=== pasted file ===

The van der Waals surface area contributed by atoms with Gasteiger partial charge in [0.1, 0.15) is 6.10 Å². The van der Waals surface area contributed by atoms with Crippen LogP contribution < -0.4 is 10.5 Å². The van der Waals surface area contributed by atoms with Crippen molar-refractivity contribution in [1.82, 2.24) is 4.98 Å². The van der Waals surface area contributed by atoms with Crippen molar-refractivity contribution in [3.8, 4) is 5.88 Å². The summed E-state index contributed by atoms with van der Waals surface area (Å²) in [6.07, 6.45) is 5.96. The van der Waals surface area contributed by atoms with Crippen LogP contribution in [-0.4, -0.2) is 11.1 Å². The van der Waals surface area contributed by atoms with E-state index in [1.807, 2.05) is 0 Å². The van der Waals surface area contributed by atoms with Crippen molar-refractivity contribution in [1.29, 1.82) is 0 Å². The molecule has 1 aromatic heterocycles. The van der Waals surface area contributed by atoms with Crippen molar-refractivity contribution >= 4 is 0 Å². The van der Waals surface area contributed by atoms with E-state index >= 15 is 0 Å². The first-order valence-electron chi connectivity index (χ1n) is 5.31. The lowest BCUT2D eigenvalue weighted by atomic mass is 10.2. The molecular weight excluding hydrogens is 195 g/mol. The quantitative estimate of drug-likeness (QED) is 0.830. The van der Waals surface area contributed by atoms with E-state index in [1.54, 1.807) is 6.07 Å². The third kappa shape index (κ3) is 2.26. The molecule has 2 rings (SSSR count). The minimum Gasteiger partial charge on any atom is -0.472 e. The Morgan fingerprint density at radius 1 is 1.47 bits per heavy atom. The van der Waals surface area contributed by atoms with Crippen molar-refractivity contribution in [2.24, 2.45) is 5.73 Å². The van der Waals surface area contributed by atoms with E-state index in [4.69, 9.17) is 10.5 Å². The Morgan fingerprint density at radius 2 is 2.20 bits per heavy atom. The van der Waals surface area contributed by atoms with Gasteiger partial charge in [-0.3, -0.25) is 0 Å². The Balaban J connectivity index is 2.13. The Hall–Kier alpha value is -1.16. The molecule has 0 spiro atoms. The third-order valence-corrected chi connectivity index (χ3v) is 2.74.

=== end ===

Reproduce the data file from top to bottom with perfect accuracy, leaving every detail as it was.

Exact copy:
The van der Waals surface area contributed by atoms with Gasteiger partial charge in [0.1, 0.15) is 6.10 Å². The van der Waals surface area contributed by atoms with Crippen LogP contribution < -0.4 is 10.5 Å². The van der Waals surface area contributed by atoms with Crippen molar-refractivity contribution in [1.82, 2.24) is 4.98 Å². The van der Waals surface area contributed by atoms with Crippen molar-refractivity contribution in [3.8, 4) is 5.88 Å². The summed E-state index contributed by atoms with van der Waals surface area (Å²) in [6.07, 6.45) is 5.96. The van der Waals surface area contributed by atoms with Crippen LogP contribution in [-0.4, -0.2) is 11.1 Å². The van der Waals surface area contributed by atoms with E-state index in [1.807, 2.05) is 0 Å². The van der Waals surface area contributed by atoms with Crippen molar-refractivity contribution in [1.29, 1.82) is 0 Å². The molecule has 1 aromatic heterocycles. The van der Waals surface area contributed by atoms with Crippen molar-refractivity contribution >= 4 is 0 Å². The van der Waals surface area contributed by atoms with E-state index >= 15 is 0 Å². The first-order valence-electron chi connectivity index (χ1n) is 5.31. The lowest BCUT2D eigenvalue weighted by atomic mass is 10.2. The molecular weight excluding hydrogens is 195 g/mol. The quantitative estimate of drug-likeness (QED) is 0.830. The van der Waals surface area contributed by atoms with E-state index in [1.54, 1.807) is 6.07 Å². The third kappa shape index (κ3) is 2.26. The molecule has 2 rings (SSSR count). The minimum Gasteiger partial charge on any atom is -0.472 e. The Morgan fingerprint density at radius 1 is 1.47 bits per heavy atom. The van der Waals surface area contributed by atoms with Crippen molar-refractivity contribution in [2.24, 2.45) is 5.73 Å². The van der Waals surface area contributed by atoms with E-state index in [4.69, 9.17) is 10.5 Å². The Morgan fingerprint density at radius 2 is 2.20 bits per heavy atom. The van der Waals surface area contributed by atoms with Gasteiger partial charge in [-0.3, -0.25) is 0 Å². The Balaban J connectivity index is 2.13. The Hall–Kier alpha value is -1.16. The molecule has 0 spiro atoms. The third-order valence-corrected chi connectivity index (χ3v) is 2.74.